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Protein-Based Infection, Inheritance, and Memory

A special issue of International Journal of Molecular Sciences (ISSN 1422-0067). This special issue belongs to the section "Molecular Microbiology".

Deadline for manuscript submissions: closed (31 December 2022) | Viewed by 16504

Special Issue Editors


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Guest Editor
1. School of Biological Sciences, Georgia Institute of Technology, Krone Engineered Biosystems Building, 950 Atlantic Drive, Atlanta, GA 30332-2000, USA
2. Laboratory of Amyloid Biology, St. Petersburg State University, St. Petersburg 199034, Russia
Interests: yeast genetics; protein biosynthesis, misfolding and aggregation; protein quality control; amyloids; prions; chaperones and stress response; protein-based inheritance

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Guest Editor
Institute of Agricultural Microbiology, Russian Academy of Sciences, and St. Petersburg State University, St. Petersburg, Russia
Interests: prion; amyloid; protein structure; proteomics; yeast; bacteria; protein aggregate; chaperone; protein fibril; amyloidogenic region

Special Issue Information

Dear Colleagues,

Overwhelming evidence, mostly accumulated relatively recently, has demonstrated that the templated proliferation of protein isoforms can result in the reproduction and amplification of information encoded in the protein structure. Therefore, self-perpetuating protein isoforms can become carriers of biological information that are not directly encoded in DNA sequences. Transmissible protein isoforms (prions) manifest themselves as infectious agents causing diseases, including some devastating diseases in humans and other mammals. In yeast and other fungi, prions manifest themselves as heritable elements, transmitted via cytoplasm. At the molecular level, many prions are based on fibrous cross-β aggregates (amyloids), although other molecular mechanisms for the transmission of protein-based information are also being uncovered. Self-perpetuating protein isoforms have also been implicated in cellular memory. Such non-heritable molecular memory devices found in yeast have been termed mnemons. The ability of proteins to serve as information templates challenges existing biological paradigms and opens additional pathways for information transfer in biological systems, potentially playing a role in adaptation and evolution. The current issue will cover molecular mechanisms controlling the ability of proteins to serve as information carriers in infection, inheritance, and memory.

Prof. Dr. Yury O. Chernoff
Dr. Anton Nizhnikov
Guest Editors

Manuscript Submission Information

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Keywords

  • Aggregation
  • amyloid
  • epigenetics
  • mnemon
  • non-Mendelian inheritance
  • prion
  • protein conformation

Published Papers (6 papers)

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Editorial

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4 pages, 192 KiB  
Editorial
Overview of the Special Issue “Protein-Based Infection, Inheritance, and Memory”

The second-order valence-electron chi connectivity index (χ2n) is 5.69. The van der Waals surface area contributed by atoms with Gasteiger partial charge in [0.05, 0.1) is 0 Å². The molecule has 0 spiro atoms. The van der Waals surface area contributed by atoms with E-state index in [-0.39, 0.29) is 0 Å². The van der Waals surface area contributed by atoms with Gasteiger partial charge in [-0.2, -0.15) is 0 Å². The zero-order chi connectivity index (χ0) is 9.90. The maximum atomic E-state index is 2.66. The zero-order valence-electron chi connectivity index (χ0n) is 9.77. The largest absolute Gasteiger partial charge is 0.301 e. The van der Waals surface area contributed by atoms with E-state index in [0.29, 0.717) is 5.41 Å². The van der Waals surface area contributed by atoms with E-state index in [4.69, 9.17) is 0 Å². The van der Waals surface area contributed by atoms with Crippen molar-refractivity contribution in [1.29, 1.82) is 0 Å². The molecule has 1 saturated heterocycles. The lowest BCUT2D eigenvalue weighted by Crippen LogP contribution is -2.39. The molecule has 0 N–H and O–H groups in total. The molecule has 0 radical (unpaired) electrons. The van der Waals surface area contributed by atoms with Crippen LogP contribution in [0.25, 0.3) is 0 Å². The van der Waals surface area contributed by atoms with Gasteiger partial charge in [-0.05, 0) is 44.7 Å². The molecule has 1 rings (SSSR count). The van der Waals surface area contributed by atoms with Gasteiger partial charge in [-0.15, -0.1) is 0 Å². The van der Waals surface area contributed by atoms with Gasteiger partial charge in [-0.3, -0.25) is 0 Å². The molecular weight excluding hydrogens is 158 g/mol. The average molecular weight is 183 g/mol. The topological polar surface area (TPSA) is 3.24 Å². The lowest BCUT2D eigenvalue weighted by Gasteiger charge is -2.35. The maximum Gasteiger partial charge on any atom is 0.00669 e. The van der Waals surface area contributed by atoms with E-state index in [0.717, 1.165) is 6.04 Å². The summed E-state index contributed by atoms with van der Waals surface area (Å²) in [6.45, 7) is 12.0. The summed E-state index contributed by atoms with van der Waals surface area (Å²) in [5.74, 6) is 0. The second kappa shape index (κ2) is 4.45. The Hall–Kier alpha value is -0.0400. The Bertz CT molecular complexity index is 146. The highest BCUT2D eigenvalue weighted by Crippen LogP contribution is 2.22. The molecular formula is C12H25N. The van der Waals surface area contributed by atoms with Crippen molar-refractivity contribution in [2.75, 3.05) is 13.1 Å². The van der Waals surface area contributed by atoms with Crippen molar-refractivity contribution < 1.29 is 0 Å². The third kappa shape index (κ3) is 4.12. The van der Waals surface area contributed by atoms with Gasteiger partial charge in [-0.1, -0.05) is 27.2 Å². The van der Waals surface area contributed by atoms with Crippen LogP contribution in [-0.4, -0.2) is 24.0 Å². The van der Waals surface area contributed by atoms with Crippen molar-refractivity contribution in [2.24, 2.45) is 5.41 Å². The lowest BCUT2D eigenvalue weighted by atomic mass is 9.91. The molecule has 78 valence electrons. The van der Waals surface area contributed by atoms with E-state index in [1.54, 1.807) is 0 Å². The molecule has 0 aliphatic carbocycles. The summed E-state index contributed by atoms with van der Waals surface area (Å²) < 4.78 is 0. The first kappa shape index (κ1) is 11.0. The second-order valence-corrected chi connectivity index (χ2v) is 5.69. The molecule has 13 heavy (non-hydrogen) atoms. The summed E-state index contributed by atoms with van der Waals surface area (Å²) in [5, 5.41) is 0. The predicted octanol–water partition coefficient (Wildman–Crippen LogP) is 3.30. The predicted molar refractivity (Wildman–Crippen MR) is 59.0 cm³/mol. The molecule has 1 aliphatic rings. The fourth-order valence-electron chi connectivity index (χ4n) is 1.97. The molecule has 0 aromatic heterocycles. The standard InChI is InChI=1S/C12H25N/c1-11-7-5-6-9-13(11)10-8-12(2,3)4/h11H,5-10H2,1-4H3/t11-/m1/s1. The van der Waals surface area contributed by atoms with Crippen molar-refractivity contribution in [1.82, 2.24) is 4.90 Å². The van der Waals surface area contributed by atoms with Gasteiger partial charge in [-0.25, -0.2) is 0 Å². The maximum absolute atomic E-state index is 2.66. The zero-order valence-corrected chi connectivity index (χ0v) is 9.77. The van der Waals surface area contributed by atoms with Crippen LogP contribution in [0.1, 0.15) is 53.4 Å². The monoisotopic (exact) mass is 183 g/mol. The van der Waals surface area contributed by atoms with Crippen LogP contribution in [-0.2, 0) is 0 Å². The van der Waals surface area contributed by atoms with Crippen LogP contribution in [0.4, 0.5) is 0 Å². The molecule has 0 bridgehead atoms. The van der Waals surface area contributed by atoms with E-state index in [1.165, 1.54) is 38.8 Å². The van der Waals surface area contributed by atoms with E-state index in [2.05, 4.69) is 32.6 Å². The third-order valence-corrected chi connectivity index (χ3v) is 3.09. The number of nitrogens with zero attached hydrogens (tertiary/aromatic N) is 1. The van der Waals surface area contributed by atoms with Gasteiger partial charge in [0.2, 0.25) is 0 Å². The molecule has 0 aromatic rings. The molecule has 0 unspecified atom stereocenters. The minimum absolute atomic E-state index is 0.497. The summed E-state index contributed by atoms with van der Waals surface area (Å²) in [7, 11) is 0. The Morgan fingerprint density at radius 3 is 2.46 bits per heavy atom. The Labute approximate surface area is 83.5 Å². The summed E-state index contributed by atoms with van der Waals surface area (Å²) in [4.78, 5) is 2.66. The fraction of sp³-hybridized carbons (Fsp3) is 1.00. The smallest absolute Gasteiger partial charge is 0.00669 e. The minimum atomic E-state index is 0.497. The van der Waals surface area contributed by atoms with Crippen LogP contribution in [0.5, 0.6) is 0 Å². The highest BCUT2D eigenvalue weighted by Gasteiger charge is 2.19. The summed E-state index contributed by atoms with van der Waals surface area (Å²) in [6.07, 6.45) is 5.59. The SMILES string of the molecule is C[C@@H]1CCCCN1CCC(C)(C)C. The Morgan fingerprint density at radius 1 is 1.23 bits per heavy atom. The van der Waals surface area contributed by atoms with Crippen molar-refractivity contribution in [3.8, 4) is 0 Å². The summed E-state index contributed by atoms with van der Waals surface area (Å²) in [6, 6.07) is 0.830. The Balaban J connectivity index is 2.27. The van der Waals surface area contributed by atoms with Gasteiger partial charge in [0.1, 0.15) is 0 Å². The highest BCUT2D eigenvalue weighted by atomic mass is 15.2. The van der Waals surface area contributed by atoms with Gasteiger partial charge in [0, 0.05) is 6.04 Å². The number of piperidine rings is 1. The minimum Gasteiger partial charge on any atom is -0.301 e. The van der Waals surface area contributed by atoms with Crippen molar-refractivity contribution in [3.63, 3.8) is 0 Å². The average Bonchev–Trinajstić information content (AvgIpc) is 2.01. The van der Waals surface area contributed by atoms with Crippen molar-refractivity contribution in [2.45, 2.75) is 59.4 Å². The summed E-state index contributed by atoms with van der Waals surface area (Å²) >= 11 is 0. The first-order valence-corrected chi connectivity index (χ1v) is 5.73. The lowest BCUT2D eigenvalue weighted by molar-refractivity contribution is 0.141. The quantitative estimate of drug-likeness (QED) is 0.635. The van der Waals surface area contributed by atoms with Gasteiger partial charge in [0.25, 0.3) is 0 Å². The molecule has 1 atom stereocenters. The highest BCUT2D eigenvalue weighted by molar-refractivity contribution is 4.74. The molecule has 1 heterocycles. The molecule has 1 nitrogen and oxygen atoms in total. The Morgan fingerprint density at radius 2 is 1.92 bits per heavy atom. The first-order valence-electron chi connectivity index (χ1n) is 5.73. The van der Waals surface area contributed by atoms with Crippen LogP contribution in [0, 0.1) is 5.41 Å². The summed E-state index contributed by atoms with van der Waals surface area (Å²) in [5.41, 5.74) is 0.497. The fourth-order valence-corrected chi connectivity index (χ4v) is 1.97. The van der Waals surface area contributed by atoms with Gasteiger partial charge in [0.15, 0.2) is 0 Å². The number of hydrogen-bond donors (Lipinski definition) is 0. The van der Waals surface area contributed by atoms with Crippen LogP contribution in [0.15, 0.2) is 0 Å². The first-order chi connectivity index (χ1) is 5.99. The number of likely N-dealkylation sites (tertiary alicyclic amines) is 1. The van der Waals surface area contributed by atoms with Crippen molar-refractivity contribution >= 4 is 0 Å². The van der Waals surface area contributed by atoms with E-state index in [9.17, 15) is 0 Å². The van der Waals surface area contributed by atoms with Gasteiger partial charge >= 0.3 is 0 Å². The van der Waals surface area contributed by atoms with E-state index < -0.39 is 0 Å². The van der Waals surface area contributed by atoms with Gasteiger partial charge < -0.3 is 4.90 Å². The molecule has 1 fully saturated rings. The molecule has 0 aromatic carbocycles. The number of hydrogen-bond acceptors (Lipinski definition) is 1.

by Yury O. Chernoff and Anton A. Nizhnikov
Int. J. Mol. Sci. 2023, 24(14), 11280; https://doi.org/10.3390/ijms241411280 - 10 Jul 2023
Viewed by 639
Abstract
The Special Issue “Protein-Based Infection, Inheritance, and Memory” includes a set of experimental and review papers covering different aspects of protein memory, infection, and inheritance [...] Full article
(This article belongs to the Special Issue Protein-Based Infection, Inheritance, and Memory)

Research

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11 pages, 2720 KiB  
Article
Septin Defects Favour Symmetric Inheritance of the Budding Yeast Deceptive Courtship Memory
by Fozia Akhtar, Bastien Brignola and Fabrice Caudron
Int. J. Mol. Sci. 2023, 24(3), 3003; https://doi.org/10.3390/ijms24033003 - 03 Feb 2023
Cited by 1 | Viewed by 1158
Abstract
Mnemons are prion-like elements that encode cellular memories of past cellular adaptations and do not spread to progenies during cell divisions. During the deceptive courtship in budding yeast, the Whi3 mnemon (Whi3mnem) condenses into a super-assembly to encode a mating pheromone [...] Read more.
Mnemons are prion-like elements that encode cellular memories of past cellular adaptations and do not spread to progenies during cell divisions. During the deceptive courtship in budding yeast, the Whi3 mnemon (Whi3mnem) condenses into a super-assembly to encode a mating pheromone refractory state established in the mother cell. Whi3mnem is confined to the mother cell such that their daughter cells have the ability to respond to the mating pheromone. Confinement of Whi3mnem involves its association with the endoplasmic reticulum membranes and the compartmentalization of these membranes by the lateral membrane diffusion barrier at the bud neck, the limit between the mother cell and the bud. However, during the first cell division after the establishment of the pheromone refractory state, this adaptation is more likely to be inherited by the daughter cell than in subsequent cell divisions. Here, we show that the first cell division is associated with larger daughter cells and cytokinesis defects, traits that are not observed in subsequent cell divisions. The cytoskeletal septin protein shows aberrant localisation in these divisions and the septin-dependent endoplasmic reticulum membrane diffusion barrier is weakened. Overall, these data suggest that cytokinesis defects associated with prolonged cell division can alter the confinement and inheritance pattern of a cellular memory. Full article